Are you married?” I asked the young woman in Penshaw tea rooms. “Yes,” she replied.
So I turned to her female companion and asked her the same question, to which she replied, “Yes... to each other,”
Thinking it was a wind-up, I persisted in asking the first girl: “Does your husband have a pet name for you?”
She gave me a steely glare... and then I noticed the matching wedding rings and realised they were indeed a married couple. Oops.
I’d ventured into the tea rooms to find out whether a survey that said 66 per cent of us use sickly sweet nicknames for lovers held any water.
But out here “darlings”, “babes”, “sweethearts” and “sugar plums” were as thin on the ground as the ice outside.
The survey revealed that “darling” and that downright dire “babe” were favourites but there are only so many pumpkins, snookie-ookums, furfys, tweeties, cutie pies, tiger-twinkies, toodle-pusses, and schmoopies you can take before the tummy heaves.
As for “Put the kettle on, sweet cheeks,” what a turn off.
Too many “darlings” and this endearment becomes just like “God bless you”.
It loses that special cachet and sounds as false and as fake as those pretending they are the perfect match. Hollow hollerings.
But it wasn’t “darling” but names of quite a different order when I popped into tea rooms.
What a riot I had asking folk what pet names they had for the love in their lives.
“We have been married 50 years and I wouldn’t like you to print it,” Terry McReady, 69, told me about what she calls her Gerard.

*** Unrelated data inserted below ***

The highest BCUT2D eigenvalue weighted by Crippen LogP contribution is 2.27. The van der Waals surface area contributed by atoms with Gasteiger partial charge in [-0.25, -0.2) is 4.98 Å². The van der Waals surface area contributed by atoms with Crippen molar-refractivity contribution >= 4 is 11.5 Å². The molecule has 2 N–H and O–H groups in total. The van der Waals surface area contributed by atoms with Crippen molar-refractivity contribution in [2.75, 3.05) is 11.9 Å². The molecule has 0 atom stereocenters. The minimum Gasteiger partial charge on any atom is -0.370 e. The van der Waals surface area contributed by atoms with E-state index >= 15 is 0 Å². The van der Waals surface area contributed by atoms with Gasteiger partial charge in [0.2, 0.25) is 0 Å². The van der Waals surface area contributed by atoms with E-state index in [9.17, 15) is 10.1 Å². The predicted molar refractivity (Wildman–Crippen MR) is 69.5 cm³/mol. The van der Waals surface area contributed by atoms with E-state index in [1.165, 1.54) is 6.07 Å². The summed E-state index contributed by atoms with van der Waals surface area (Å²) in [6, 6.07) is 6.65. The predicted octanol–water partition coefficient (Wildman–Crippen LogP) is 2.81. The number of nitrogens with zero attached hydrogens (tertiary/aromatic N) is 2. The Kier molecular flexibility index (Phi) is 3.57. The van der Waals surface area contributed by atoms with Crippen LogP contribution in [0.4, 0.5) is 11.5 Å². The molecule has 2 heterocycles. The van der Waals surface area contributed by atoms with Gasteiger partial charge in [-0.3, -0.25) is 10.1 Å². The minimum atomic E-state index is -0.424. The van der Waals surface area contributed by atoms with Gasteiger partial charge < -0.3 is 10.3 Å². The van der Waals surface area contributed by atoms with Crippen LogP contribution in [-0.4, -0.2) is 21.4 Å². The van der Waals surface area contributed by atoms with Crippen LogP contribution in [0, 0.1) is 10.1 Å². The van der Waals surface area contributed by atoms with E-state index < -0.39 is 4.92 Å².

“When I want something I say sweetheart,” confessed 50 years-wed Olive Walker, 76, from Ryhope. Her Gerald, 75, just laughed it off.
Then another “it’s not printable” came from gran Edith Short, 66, who has known her Alan for 50 years and been wed for 40 of them.
Never mind not having a pet name for her, Alan admitted: “I’ve never sent her flowers in my life or bought her a bunch. Flowers do nothing for me.”
Er, Alan, it’s not about you. What an understanding wife you have. And Edith knows you so well: “He’d rather buy me a box of chocolates.”
To which this joker quipped: “At least I can eat chocolates.” She concluded: “We’re a funny couple,” I had to agree. Absolutely hilarious.
Father of three Robert Green, 52, of Penshaw, celebrated 30 years of marriage yesterday and laughed off his wife’s pet name for him with: “Git, that’s what I get called.”
But he reckoned after all these years he must be doing something right. And he certainly wasn’t joking about his special name for her: “Babs, just like Babs off the Royle family because she’s the loving side of the family.” How lovely.
Caroline Cains, 40, a Washington mother of five-month-old twins Matthew and James said she and her fiance Niki call each other “babe”.
Her friend, nurse Hayley Maughan, 47, a mother of two from Burnmoor, still sometimes hears a darling after 24 years of marriage, adding, “That’s when he’s in a good mood.”
Extravagant displays of affection and declarations of undying love will be played out this Valentine’s Day.
Some won’t dare do any other or their name would be mud... which reminds me of the massive bouquet a certain someone bought his wife. No, it wasn’t me.
This firebrand told me: “I didn’t have a vase big enough so he bought me one. The next day we had a minor disagreement and so the vase went to the wall and the flowers ended up all over the floor and the vase in smithereens.
“So it cost him twice as much because he had to replace the vase and the flowers. A Valentine’s Day I will never forget.” And for all the wrong reasons, darling.